It is critical that the doctor explain the importance of these recommendations, including scheduling follow-up visits. Patient counseling may even cover how to handle bullying at school, if appropriate. Children who wear spectacles are more likely to be bullied at a time when compliance is most crucial. Consider closer follow-up of female patients because myopia appears earlier and evolves more quickly for these patients.4,5,9
When possible, a baseline evaluation should be part of the patient’s record, covering the risk factors, binocularity, topography, axial measurement, ocular health examination, uncorrected and best corrected acuity at distance and near under high and low contrast at distance and near, pupil diameter, cycloplegic examination, and a detailed case history.
ODs are not under a legal duty to prevent myopia or even to control it. We are, however, responsible for educating patients, offering them viable options, and monitoring them whenever possible.
Even under the best of conditions, ODs may not be able to slow down or stop progressive myopia, and ODs are not expected to offer their services and care at no charge. Recognize that myopia is a major worldwide epidemic, and ODs have a critical role to play in educating patients and caring for their visual needs. To do otherwise may result in severe patient harm that can extend years into the future, seriously affecting patient needs as well as healthcare system.
1. Morgan IG, He M. An important step forward in myopia prevention: low-dose atropine. Ophthalmology. 2016 Feb;123(2):232-3.
2. Lipson J. Considering myopia control. Optometry Times. 2007 Oct;8(10):24-28. Available at: http://www.optometrytimes.com/modern-medicine-cases/considering-myopia-control. Accessed 10/15/18.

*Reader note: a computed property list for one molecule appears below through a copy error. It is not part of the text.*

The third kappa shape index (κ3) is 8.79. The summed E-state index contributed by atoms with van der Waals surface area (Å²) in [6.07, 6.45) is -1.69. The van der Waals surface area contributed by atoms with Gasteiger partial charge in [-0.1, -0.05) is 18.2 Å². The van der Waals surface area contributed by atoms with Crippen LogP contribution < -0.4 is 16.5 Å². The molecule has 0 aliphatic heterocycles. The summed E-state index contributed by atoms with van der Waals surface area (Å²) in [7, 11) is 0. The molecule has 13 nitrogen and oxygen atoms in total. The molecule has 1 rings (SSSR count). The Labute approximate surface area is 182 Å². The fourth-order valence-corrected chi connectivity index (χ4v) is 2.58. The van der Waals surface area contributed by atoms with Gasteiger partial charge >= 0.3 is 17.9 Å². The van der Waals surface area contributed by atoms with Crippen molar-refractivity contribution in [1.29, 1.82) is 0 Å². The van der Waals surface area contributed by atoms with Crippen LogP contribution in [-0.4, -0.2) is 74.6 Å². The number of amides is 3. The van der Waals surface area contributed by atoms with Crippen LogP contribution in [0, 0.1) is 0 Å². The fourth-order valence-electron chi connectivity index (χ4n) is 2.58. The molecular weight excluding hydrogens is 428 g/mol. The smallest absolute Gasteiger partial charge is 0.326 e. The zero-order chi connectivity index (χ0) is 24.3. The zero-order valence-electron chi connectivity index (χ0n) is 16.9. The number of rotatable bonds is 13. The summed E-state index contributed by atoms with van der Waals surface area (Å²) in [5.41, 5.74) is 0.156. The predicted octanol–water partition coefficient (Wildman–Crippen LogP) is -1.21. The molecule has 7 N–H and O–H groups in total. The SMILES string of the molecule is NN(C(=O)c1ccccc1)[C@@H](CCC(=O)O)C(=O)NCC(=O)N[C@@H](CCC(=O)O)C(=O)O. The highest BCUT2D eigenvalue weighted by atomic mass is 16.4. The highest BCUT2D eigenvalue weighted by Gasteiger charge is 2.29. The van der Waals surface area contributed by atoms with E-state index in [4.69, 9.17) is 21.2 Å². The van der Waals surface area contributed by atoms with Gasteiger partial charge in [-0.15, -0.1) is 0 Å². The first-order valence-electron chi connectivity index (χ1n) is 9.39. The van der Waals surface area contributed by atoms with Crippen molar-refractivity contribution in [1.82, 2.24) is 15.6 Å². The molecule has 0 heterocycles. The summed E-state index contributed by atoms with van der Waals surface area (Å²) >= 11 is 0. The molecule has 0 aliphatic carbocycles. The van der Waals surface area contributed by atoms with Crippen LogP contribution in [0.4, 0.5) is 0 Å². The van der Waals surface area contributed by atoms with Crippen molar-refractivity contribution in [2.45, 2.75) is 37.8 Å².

3. Pinkston W. Myopia in Check. AOA Focus. 2017;4(8):Oct;25-28.
4. Primary Care Optometry News. Outdoor activities associated with less myopia. Available at: https://www.healio.com/optometry/optics/news/print/primary-care-optometry-news/%7Bac76e252-0c42-491e-8645-9116cc7ff1d6%7D/outdoor-activities-associated-with-less-myopia. Accessed 10/15/18.
5. Varu DM. The looming myopia epidemic. Cat Ref Surg Today. Available at: https://crstoday.com/articles/2017-jul/the-looming-myopia-epidemic/. Accessed 10/15/18.
6. CooperVision MiSight. Available at: https://coopervision.com.my/contact-lenses/misight. Accessed 10/15/18.
7. Kochik S, Liu Y. Myopia control beyond orthokeratology. Advanced Ocular Care. 2017 Sept;16-18.
8. Wolffsohn JS, Calossi A, Cho P, Gifford K, Jones L, Li M, Lipener C, Logan NS, Malet F, Matos S, Meijome JM, Nichols JJ, Orr JB, Santodomingo-Rubido J, Schaefer T, Thite N14, van der Worp E, Zvirgzdina M. Global trends in myopia management attitudes and strategies in clinical practice. Cont Lens Anterior Eye. 2016 Apr;39(2):106-16.
9. Gong J, Xie H, Mao X, Zhu X, Xie Z, Yang H, Gao Y, Jin X, Pan Y, Zhou F. Relevant Factors of Estrogen Changes of Myopia in Adolescent Females. Chin Med J (Engl). 2015 Mar 5;128(5):659-663.